Patch service shuts after Microsoft request

Patch service shuts after Microsoft request
Patch service shuts after Microsoft request 

By Stephen Shankland
Staff Writer, CNET
August 29, 2007

update - AutoPatcher, a 4-year-old project to distribute Microsoft 
patches and other updates to software that runs on Windows, has shut 
down because of a Microsoft request.

"Today we received an e-mail from Microsoft, requesting the immediate 
takedown of the download page, which of course means that AutoPatcher is 
probably history," said project manager Antonis Kaladis in a post 
Wednesday. "As much as we disagree, we can do very little, and...we took 
the download page down."

AutoPatcher had a variety of uses. For example, people with limited 
bandwidth could download patches once and install them on multiple 
computers, or people setting up new machines could apply security 
updates without having to expose the computer to network security risks. 
AutoPatcher could handle updates from Microsoft as well as third-party 
software such as Sun Microsystems' Java.

Microsoft said it "discourages" others from distributing supplemental 
software such as hot fixes, security patches and service packs and that 
doing so infringes the company's copyright. "This policy is in place due 
to concern for the safety and security of our customers, as we can only 
guarantee the download's contents when it comes from a Microsoft Web 
site," the company said in a statement. "We contacted AutoPatcher 
earlier today to request that they stop redistributing our Microsoft 
intellectual property."

According to a post on the Neowin news and discussion site, which hosted 
the official AutoPatcher forum, the company wants to be the sole 
distributor of its own software updates. Microsoft's legal department 
notified Neowin co-founder Steven Parker of the company's objections and 
had requested Neowin cut a tie it had to AutoPatcher.

"I had a call from Microsoft Legal this morning and they have told me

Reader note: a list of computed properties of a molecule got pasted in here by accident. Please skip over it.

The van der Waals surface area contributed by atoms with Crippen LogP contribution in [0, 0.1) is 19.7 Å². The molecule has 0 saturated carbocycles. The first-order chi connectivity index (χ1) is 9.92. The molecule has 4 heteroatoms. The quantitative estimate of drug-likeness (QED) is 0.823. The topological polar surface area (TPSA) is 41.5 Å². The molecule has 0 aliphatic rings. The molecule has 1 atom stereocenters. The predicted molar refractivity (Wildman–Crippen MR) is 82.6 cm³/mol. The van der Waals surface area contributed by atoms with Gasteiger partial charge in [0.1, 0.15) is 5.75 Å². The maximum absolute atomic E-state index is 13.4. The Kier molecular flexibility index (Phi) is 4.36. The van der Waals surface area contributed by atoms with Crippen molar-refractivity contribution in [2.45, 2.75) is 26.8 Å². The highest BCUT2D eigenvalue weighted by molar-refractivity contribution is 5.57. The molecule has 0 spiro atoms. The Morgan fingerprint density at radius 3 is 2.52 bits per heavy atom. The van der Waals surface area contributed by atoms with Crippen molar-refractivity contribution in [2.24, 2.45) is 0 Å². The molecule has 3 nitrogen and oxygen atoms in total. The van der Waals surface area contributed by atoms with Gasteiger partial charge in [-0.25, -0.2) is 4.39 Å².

that we are no longer allowed to endorse AutoPatcher on Neowin. 
Microsoft will only allow updates to be downloaded from its own 
servers," Parker said in the post.

Microsoft indicated it acted now because it just found out about the 
site. "Microsoft tries to contact anyone who is in violation of our 
policy as soon as we can once we are aware of what they're doing," the 
company said.

However, the company has had plenty of time.

AutoPatcher and its network of download "mirror" sites have been 
operating for four years, and the project's frequently-asked-questions 
page describes it as legal. "The AutoPatcher project has been going 
strong since 2003 and never had a sniff of trouble from Microsoft," the 
page says. "Kaladis once spoke to a Microsoft employee and apparently 
they know about us but don't care what we do," the page also says.

Parker reported that Windows Genuine Advantage, a Microsoft antipiracy 
program that checks legitimacy of a version of Windows, apparently isn't 
involved. WGA certification is required to install some software 

"I asked the representative if Windows Genuine Advantage had anything to 
do with it, and he categorically told me this was not the case," Parker 
said. "The concern at Microsoft had more to do with the possible 
malicious code that could be redistributed with certified Microsoft 

The representative also told Parker that Firefox, an open-source Web 
browser rival to Microsoft's Internet Explorer, now can be used to 
access Microsoft's Windows Update service for versions of Windows 
predating Vista. However, some forum posters said they were unable to do 

Attend HITBSecConf2007 - Malaysia 
Taking place September 3-6 2007 featuring seven tracks of technical 
training and a dual-track security conference with keynote speakers 
Lance Spitzner and Mikko Hypponen!  -  Book your seats today! 

Site design & layout copyright © 1986-2015 CodeGods